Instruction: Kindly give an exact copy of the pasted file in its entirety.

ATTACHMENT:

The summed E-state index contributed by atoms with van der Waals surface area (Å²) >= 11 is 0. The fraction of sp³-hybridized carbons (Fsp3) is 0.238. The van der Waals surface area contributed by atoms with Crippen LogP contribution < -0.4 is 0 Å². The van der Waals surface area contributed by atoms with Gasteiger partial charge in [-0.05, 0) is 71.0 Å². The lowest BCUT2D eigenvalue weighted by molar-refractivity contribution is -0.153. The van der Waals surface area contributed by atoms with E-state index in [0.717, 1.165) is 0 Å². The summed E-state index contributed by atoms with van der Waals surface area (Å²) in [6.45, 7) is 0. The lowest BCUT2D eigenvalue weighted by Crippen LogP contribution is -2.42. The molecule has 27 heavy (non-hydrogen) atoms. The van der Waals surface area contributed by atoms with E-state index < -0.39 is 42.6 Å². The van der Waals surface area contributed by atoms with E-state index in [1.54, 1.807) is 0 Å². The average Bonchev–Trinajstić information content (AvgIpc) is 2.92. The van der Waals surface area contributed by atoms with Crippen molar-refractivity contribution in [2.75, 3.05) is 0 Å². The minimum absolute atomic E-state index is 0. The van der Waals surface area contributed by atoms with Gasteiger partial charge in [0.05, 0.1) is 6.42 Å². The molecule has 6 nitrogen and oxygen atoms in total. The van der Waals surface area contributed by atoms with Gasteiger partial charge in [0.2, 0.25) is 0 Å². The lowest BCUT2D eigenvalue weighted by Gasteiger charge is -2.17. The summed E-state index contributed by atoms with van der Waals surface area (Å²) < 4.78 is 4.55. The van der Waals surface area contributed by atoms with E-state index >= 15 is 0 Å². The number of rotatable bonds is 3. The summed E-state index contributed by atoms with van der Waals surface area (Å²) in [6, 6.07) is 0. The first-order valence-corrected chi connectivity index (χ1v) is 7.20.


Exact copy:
The summed E-state index contributed by atoms with van der Waals surface area (Å²) >= 11 is 0. The fraction of sp³-hybridized carbons (Fsp3) is 0.238. The van der Waals surface area contributed by atoms with Crippen LogP contribution < -0.4 is 0 Å². The van der Waals surface area contributed by atoms with Gasteiger partial charge in [-0.05, 0) is 71.0 Å². The lowest BCUT2D eigenvalue weighted by molar-refractivity contribution is -0.153. The van der Waals surface area contributed by atoms with E-state index in [0.717, 1.165) is 0 Å². The summed E-state index contributed by atoms with van der Waals surface area (Å²) in [6.45, 7) is 0. The lowest BCUT2D eigenvalue weighted by Crippen LogP contribution is -2.42. The molecule has 27 heavy (non-hydrogen) atoms. The van der Waals surface area contributed by atoms with E-state index < -0.39 is 42.6 Å². The van der Waals surface area contributed by atoms with E-state index in [1.54, 1.807) is 0 Å². The average Bonchev–Trinajstić information content (AvgIpc) is 2.92. The van der Waals surface area contributed by atoms with Crippen molar-refractivity contribution in [2.75, 3.05) is 0 Å². The minimum absolute atomic E-state index is 0. The van der Waals surface area contributed by atoms with Gasteiger partial charge in [0.05, 0.1) is 6.42 Å². The molecule has 6 nitrogen and oxygen atoms in total. The van der Waals surface area contributed by atoms with Gasteiger partial charge in [0.2, 0.25) is 0 Å². The lowest BCUT2D eigenvalue weighted by Gasteiger charge is -2.17. The summed E-state index contributed by atoms with van der Waals surface area (Å²) < 4.78 is 4.55. The van der Waals surface area contributed by atoms with E-state index >= 15 is 0 Å². The number of rotatable bonds is 3. The summed E-state index contributed by atoms with van der Waals surface area (Å²) in [6, 6.07) is 0. The first-order valence-corrected chi connectivity index (χ1v) is 7.20.